GSA Negotiates New Travel Management ContractsFederal Government, Travel Agencies, Small Businesses to Benefit
November 22, 1999
Contact: April Kaufman 202-501-1231
WASHINGTON, DC - In new contracts with 46 travel agencies, the U.S. General Services Administration has changed travel management services for federal travelers, giving agencies more choice in travel agencies and available services.
"These contracts show just how flexible and responsive GSA is," said GSA Administrator Dave Barram. "We've adapted to the marketplace and given agencies more choice in their travel management services. Furthermore, GSA's new travel management contracts will benefit many small businesses."
The new contracts:
-Give federal agencies choices among several service providers in each geographic area.
-Make more customized services available.
-Take advantage of technological advances for travel management services.
-Benefit small businesses.
-Make services fee-based.
Give federal agencies choices among several service providers in each geographic area. The new contracts contain 50 contract line items for service on a nationwide basis or by 49 various geographical areas. Between 2 and 13 firms were awarded contracts to provide service in each area. Contract effective dates will vary by geographic area, with new contracts phased in as existing contracts expire.
Make more customized services available. GSA's federal customers can select from several individually priced value-added services for which they are charged only when used. Such services include customized management reports to help them assess their travel budgets and on-site operations.
Take advantage of technological advances for travel management services. As new technologies are developed, travel agents may add them to their GSA contracts. Making new services available to federal agencies gives them flexibility to adapt to continual changes in the travel industry.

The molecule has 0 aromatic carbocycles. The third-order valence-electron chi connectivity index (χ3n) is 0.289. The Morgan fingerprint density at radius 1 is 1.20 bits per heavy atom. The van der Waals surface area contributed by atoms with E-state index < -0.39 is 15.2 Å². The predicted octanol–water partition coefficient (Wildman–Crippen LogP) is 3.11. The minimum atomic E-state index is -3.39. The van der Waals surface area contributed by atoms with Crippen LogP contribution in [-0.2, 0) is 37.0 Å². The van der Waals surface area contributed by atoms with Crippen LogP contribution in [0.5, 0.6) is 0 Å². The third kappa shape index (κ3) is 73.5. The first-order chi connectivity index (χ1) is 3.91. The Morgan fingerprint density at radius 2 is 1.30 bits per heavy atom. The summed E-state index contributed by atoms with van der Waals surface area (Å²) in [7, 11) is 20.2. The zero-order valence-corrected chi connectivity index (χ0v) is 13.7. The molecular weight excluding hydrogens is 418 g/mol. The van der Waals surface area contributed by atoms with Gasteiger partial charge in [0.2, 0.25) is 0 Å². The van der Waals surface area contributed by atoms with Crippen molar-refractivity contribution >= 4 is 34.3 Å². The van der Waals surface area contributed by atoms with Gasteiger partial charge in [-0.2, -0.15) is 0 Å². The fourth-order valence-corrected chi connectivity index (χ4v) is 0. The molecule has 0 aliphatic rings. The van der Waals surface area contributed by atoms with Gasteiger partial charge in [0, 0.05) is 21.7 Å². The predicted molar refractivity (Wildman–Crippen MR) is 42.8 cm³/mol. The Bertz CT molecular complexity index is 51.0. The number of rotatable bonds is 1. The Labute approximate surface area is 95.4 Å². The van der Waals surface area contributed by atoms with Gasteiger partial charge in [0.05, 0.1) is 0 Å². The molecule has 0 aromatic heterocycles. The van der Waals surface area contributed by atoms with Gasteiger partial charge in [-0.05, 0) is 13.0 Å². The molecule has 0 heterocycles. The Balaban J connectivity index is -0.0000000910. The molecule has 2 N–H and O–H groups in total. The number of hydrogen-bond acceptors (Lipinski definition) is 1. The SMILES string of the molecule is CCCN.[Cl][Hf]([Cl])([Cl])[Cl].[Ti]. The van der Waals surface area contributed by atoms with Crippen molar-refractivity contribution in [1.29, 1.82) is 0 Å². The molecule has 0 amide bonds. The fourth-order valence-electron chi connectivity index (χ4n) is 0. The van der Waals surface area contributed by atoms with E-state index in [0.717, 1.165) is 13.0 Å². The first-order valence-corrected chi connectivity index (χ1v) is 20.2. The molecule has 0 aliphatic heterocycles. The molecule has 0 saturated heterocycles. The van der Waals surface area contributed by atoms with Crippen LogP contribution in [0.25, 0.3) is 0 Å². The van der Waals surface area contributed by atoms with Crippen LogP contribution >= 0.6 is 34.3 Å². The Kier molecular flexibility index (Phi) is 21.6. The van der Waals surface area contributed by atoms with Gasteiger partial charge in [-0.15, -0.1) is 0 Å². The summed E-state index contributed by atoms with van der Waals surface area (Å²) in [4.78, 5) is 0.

Benefit small businesses. Providing maximum opportunity for small businesses to participate was a major goal in this procurement. Nineteen small businesses, including 6 small, disadvantaged businesses, and 13 small, woman-owned businesses successfully competed for one or more awards. Fifteen line items were set aside for small businesses, and one line item was set aside for competitive 8(a) procurement.
Make services fee-based. Airlines have cut ticket sales commissions by half over the past few years. Because revenue from sales generally supported travel agencies' operations, firms have increasingly found themselves forced to charge fees for services they provide. GSA's new travel management contracts reflect this shift in the marketplace by providing transaction pricing for travel services.
Federal agencies will pay a fee for each transaction. The fee covers all basic services, including issuance of an airline or rail ticket, hotel and rental car reservations and standard management reports. Federal agencies will be refunded the commissions that travel agencies receive from common carrier sales.
Ceiling price fees range from $14.00 - $49.50 for domestic and $14.00 - $98.50 for international travel. Because these are ceiling fees negotiated in the master contract, when agencies award task orders for their travel management services, they generally negotiate significantly lower fees.
As always, federal agencies must have a task order in place to receive travel management services under the new contracts. Agencies will issue task orders and select their own provider or providers based on prices and services offered.
GSA worked closely with its federal customers and travel industry partners to create a procurement approach that would give the government the best value and fairly compensate travel agencies. The contract follows commercial practices and ensures continued quality travel services.
For a complete list of travel management service providers and their service areas, go to http://www.region9.gsa.gov/fss/tmcservices.
Pricing and services offered by each contractor will be posted at a later date.